Number 14

Here is the 14th song I have posted by Orlando Di Lasso. You may see his name spelled differently online, or in a book (they do still exist, I am told). Sometimes it is spelled De Lassus. But I am going with Di Lasso.

This song is called Tre Volte Haveva. The online translator tells me that it means Three Times Haveva. But I can’t seem to find out what a Haveva is. Whatever it is, there are three of them.

name that tune

To Bee or Not to Bee

That is the question. Or is it? Here are some versions of a new Orlando Di Lasso song titled “Mon Coeur se recommande a vous.” That means “My Heart Recommends You.”
Also, do you know what lies are? They are Flies that are missing their F’s. And rain is nothing more than a train that is missing its “T.”

Organ – Guitar

The following version has the exact same music, but with all five lines of music being a classical guitar it sounds like an entirely different song. (Maybe because it is.)

Renaissance Fair

Today’s song was written by Orlando Di Lasso. He was considered among Europe’s greatest musicians at the end of the 16th-century. It is titled “je laime bien et laimerai,” which translates to “I’ll be Fine and I’ll be Fine” according to Really!

Orlando Di Lasso (also spelled Orlando De Lassus) was born in present-day Belgium in 1532 but traveled extensively throughout Italy as a singer and a student of composition. He composed more than 2,000 works in Latin, French, and German and in all genres of vocal music. (It is disturbing how much he looks like one of my music teachers!)

Orlando Di Lasso

If you would like to see the sheet music:

Also, if you would like to help out a hero dog:

Renaissance Man

150 years before Bach was even born, music known as Counterpoint was being written by a man named Orlando di Lasso. This song is called Illumina Oculos Meos, which translates to “Enlighten my eyes lest I sleep in Death.” It has just four lines of music, the only flat is B-Flat, and the only sharps are F#, C#,and G#. He manages to go through many different key changes using only those four accidentals.

Electric Guitars
Traditional Instruments
Non-Traditional Instruments

Orlando di Lasso was a Franco-Flemish composer of the late Renaissance. Along with Giovanni Pierluigi da Palestrina he is today considered to be the chief representative of the mature polyphonic style of the Netherlands school, and he was the most famous and influential musician in Europe at the end of the 16th century.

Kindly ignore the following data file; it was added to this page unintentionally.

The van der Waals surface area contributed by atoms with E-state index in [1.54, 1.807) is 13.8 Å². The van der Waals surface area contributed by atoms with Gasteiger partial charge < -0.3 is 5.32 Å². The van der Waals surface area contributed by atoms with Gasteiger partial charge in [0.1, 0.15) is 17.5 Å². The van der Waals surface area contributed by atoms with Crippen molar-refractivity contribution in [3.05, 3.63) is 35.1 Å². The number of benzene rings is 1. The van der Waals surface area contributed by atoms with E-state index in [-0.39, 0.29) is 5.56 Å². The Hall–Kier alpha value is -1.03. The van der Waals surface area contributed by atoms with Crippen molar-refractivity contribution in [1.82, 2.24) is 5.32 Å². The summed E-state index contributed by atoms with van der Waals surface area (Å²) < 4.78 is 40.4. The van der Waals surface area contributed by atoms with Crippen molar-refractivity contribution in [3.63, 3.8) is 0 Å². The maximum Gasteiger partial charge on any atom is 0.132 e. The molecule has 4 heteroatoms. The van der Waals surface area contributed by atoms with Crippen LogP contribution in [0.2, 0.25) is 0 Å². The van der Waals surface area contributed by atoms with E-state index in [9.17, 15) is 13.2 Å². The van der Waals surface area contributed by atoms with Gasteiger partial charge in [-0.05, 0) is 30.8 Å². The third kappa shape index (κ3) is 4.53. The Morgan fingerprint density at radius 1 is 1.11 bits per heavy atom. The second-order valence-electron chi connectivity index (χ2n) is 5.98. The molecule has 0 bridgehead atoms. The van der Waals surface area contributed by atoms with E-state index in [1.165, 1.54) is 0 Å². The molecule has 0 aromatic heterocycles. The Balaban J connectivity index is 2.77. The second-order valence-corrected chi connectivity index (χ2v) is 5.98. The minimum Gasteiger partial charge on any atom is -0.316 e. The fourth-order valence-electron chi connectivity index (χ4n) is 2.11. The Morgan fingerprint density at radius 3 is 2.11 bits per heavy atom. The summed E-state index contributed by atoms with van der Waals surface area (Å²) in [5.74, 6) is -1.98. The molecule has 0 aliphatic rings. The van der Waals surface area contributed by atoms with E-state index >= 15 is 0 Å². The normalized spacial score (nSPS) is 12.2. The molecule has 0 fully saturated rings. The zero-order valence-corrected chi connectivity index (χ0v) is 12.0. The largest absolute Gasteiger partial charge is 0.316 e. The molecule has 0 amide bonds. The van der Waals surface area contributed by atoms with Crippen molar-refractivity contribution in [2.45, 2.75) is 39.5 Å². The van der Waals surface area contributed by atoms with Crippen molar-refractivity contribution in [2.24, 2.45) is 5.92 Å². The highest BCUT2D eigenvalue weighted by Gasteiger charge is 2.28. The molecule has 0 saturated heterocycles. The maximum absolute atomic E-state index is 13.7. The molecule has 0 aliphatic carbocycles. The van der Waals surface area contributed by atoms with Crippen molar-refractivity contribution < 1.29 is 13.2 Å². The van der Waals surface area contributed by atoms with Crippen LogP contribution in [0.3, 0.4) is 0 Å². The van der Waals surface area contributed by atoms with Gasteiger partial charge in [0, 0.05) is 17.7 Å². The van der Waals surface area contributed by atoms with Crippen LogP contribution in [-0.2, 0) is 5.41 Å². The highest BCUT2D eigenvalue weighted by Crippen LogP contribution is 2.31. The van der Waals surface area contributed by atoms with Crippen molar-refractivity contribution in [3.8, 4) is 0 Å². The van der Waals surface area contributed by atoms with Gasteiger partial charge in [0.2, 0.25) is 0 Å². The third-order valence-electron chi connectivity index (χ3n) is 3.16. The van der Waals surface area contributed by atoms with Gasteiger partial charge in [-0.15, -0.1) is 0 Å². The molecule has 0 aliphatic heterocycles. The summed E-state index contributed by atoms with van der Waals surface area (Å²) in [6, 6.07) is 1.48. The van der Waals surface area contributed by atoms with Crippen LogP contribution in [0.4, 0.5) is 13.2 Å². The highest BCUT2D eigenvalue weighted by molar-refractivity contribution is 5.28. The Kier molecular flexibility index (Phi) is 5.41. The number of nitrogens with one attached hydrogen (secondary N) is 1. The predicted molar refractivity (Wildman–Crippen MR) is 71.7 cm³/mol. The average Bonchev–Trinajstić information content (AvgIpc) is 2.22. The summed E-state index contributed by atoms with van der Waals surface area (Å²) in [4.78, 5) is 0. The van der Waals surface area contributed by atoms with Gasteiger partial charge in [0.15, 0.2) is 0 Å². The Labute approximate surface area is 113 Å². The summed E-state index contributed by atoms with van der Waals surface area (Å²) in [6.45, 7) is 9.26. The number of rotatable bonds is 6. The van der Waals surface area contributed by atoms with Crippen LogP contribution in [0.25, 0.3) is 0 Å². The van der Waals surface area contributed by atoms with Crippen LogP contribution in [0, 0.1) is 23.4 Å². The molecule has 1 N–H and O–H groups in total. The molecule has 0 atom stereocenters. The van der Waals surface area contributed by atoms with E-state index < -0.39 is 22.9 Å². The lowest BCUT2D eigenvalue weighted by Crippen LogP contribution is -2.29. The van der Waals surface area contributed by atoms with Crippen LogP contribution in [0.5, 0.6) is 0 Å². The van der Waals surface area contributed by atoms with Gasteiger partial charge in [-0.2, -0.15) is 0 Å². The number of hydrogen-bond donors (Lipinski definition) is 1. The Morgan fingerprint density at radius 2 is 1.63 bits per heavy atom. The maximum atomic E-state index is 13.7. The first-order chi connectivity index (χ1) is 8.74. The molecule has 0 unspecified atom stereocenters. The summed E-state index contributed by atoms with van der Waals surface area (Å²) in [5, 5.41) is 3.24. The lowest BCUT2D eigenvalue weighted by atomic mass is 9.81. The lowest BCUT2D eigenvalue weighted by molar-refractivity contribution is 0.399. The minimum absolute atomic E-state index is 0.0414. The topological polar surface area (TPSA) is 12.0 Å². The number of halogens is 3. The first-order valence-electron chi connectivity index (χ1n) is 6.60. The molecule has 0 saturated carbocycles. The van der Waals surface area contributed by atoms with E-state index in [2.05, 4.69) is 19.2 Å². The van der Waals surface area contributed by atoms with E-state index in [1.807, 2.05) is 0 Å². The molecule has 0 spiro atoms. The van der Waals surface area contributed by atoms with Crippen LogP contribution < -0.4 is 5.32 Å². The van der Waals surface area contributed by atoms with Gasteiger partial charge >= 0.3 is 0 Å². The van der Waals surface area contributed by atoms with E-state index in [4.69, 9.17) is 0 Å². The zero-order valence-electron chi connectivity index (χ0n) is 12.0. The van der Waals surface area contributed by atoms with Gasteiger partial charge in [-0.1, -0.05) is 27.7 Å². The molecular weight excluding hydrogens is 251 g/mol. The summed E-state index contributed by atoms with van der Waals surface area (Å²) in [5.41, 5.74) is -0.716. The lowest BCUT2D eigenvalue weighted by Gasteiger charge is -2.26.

Compare that to this Bach Chorale:

Number 21 of 100

I love Bach’s music, but I have to admit (or do I?) that I find Counterpoint to be much more interesting than a chorale. Maybe that is because Chorales were written so that just regular people could sing them in church. What’s that? I’m preaching to the choir, you say?

If you are interested in learning more about the rules of counterpoint, check this out:

Orlando di Lasso was born in Mons in the province of Hainaut, in what is today Belgium. Information about his early years is minimal, although some uncorroborated stories have survived, the most famous of which is that he was kidnapped three times because of the singular beauty of his singing voice. At the age of 12 he left the Low Countries with Ferrante Gonzaga and went to Mantua, Sicily, and later Milan (from 1547 to 1549). While in Milan he made the acquaintance of the madrigalist Hoste da Reggio, an influence which was formative on his early musical style. According to the dates listed below, this song would be considered a Renaissance Music composition.

Musical Periods: The History of Classical Music

  • Medieval (1150 – 1400)
  • Renaissance (1400 – 1600)
  • Baroque (1600 – 1750)
  • Classical (1750 – 1820)
  • Romantic (1820 – 1900)

    Here is a painting that is around the same age as this music (not scary at all….):
Dante Alighieri by Domenico di Michelino.

For more on the Renaissance Composer:

For more on the Renaissance Artist:

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